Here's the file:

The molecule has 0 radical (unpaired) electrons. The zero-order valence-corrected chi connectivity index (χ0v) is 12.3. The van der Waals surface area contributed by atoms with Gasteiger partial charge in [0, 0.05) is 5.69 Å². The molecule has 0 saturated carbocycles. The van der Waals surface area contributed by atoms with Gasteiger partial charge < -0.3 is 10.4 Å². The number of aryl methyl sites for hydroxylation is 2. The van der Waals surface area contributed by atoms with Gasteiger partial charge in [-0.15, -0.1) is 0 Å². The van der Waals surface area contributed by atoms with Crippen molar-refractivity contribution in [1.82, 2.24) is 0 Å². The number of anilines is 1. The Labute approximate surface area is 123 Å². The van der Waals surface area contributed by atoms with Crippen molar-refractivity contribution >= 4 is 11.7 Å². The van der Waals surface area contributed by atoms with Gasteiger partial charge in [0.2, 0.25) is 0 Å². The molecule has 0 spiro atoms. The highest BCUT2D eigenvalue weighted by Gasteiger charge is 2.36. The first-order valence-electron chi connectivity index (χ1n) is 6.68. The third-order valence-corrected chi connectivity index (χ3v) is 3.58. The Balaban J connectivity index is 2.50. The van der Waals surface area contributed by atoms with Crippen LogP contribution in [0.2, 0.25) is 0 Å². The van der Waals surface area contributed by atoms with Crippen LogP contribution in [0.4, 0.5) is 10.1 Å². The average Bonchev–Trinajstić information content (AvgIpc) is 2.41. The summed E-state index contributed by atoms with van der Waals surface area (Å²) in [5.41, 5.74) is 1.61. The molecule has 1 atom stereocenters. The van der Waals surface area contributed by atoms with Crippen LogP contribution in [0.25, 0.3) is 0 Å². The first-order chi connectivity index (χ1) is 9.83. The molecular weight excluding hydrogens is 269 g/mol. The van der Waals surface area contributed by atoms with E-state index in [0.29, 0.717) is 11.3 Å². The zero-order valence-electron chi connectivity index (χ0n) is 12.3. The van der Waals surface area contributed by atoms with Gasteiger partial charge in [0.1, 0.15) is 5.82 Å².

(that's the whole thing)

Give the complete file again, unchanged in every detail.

The molecule has 0 radical (unpaired) electrons. The zero-order valence-corrected chi connectivity index (χ0v) is 12.3. The van der Waals surface area contributed by atoms with Gasteiger partial charge in [0, 0.05) is 5.69 Å². The molecule has 0 saturated carbocycles. The van der Waals surface area contributed by atoms with Gasteiger partial charge < -0.3 is 10.4 Å². The number of aryl methyl sites for hydroxylation is 2. The van der Waals surface area contributed by atoms with Gasteiger partial charge in [-0.15, -0.1) is 0 Å². The van der Waals surface area contributed by atoms with Crippen molar-refractivity contribution in [1.82, 2.24) is 0 Å². The number of anilines is 1. The Labute approximate surface area is 123 Å². The van der Waals surface area contributed by atoms with Crippen molar-refractivity contribution >= 4 is 11.7 Å². The van der Waals surface area contributed by atoms with Gasteiger partial charge in [0.2, 0.25) is 0 Å². The molecule has 0 spiro atoms. The highest BCUT2D eigenvalue weighted by Gasteiger charge is 2.36. The first-order valence-electron chi connectivity index (χ1n) is 6.68. The third-order valence-corrected chi connectivity index (χ3v) is 3.58. The Balaban J connectivity index is 2.50. The van der Waals surface area contributed by atoms with Crippen LogP contribution in [0.2, 0.25) is 0 Å². The van der Waals surface area contributed by atoms with Crippen LogP contribution in [0.4, 0.5) is 10.1 Å². The average Bonchev–Trinajstić information content (AvgIpc) is 2.41. The summed E-state index contributed by atoms with van der Waals surface area (Å²) in [5.41, 5.74) is 1.61. The molecule has 1 atom stereocenters. The van der Waals surface area contributed by atoms with Crippen LogP contribution in [0.25, 0.3) is 0 Å². The first-order chi connectivity index (χ1) is 9.83. The molecular weight excluding hydrogens is 269 g/mol. The van der Waals surface area contributed by atoms with E-state index in [0.29, 0.717) is 11.3 Å². The zero-order valence-electron chi connectivity index (χ0n) is 12.3. The van der Waals surface area contributed by atoms with Gasteiger partial charge in [0.1, 0.15) is 5.82 Å².